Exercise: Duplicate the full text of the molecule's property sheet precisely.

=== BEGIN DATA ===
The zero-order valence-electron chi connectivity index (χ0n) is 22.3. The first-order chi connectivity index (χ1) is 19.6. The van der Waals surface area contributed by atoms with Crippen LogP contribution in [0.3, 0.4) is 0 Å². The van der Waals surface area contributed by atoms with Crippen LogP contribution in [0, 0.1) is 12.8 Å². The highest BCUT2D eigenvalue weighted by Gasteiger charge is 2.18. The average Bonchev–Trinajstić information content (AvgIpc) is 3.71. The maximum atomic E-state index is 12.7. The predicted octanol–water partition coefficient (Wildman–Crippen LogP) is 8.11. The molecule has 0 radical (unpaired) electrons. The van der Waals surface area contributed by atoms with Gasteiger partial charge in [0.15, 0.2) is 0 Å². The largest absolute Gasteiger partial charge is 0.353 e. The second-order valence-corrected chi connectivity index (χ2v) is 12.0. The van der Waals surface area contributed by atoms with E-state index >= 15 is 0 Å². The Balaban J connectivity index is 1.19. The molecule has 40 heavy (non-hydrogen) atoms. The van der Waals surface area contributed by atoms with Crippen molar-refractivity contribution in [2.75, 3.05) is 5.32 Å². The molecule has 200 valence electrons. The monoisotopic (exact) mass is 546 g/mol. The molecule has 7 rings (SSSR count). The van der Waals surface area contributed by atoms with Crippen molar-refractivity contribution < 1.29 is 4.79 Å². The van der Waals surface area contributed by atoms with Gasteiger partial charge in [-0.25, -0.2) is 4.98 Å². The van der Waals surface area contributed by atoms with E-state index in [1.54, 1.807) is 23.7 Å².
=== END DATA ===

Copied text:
The zero-order valence-electron chi connectivity index (χ0n) is 22.3. The first-order chi connectivity index (χ1) is 19.6. The van der Waals surface area contributed by atoms with Crippen LogP contribution in [0.3, 0.4) is 0 Å². The van der Waals surface area contributed by atoms with Crippen LogP contribution in [0, 0.1) is 12.8 Å². The highest BCUT2D eigenvalue weighted by Gasteiger charge is 2.18. The average Bonchev–Trinajstić information content (AvgIpc) is 3.71. The maximum atomic E-state index is 12.7. The predicted octanol–water partition coefficient (Wildman–Crippen LogP) is 8.11. The molecule has 0 radical (unpaired) electrons. The van der Waals surface area contributed by atoms with Gasteiger partial charge in [0.15, 0.2) is 0 Å². The largest absolute Gasteiger partial charge is 0.353 e. The second-order valence-corrected chi connectivity index (χ2v) is 12.0. The van der Waals surface area contributed by atoms with E-state index >= 15 is 0 Å². The Balaban J connectivity index is 1.19. The molecule has 40 heavy (non-hydrogen) atoms. The van der Waals surface area contributed by atoms with Crippen molar-refractivity contribution in [2.75, 3.05) is 5.32 Å². The molecule has 200 valence electrons. The monoisotopic (exact) mass is 546 g/mol. The molecule has 7 rings (SSSR count). The van der Waals surface area contributed by atoms with Crippen molar-refractivity contribution < 1.29 is 4.79 Å². The van der Waals surface area contributed by atoms with Gasteiger partial charge in [-0.25, -0.2) is 4.98 Å². The van der Waals surface area contributed by atoms with E-state index in [1.54, 1.807) is 23.7 Å².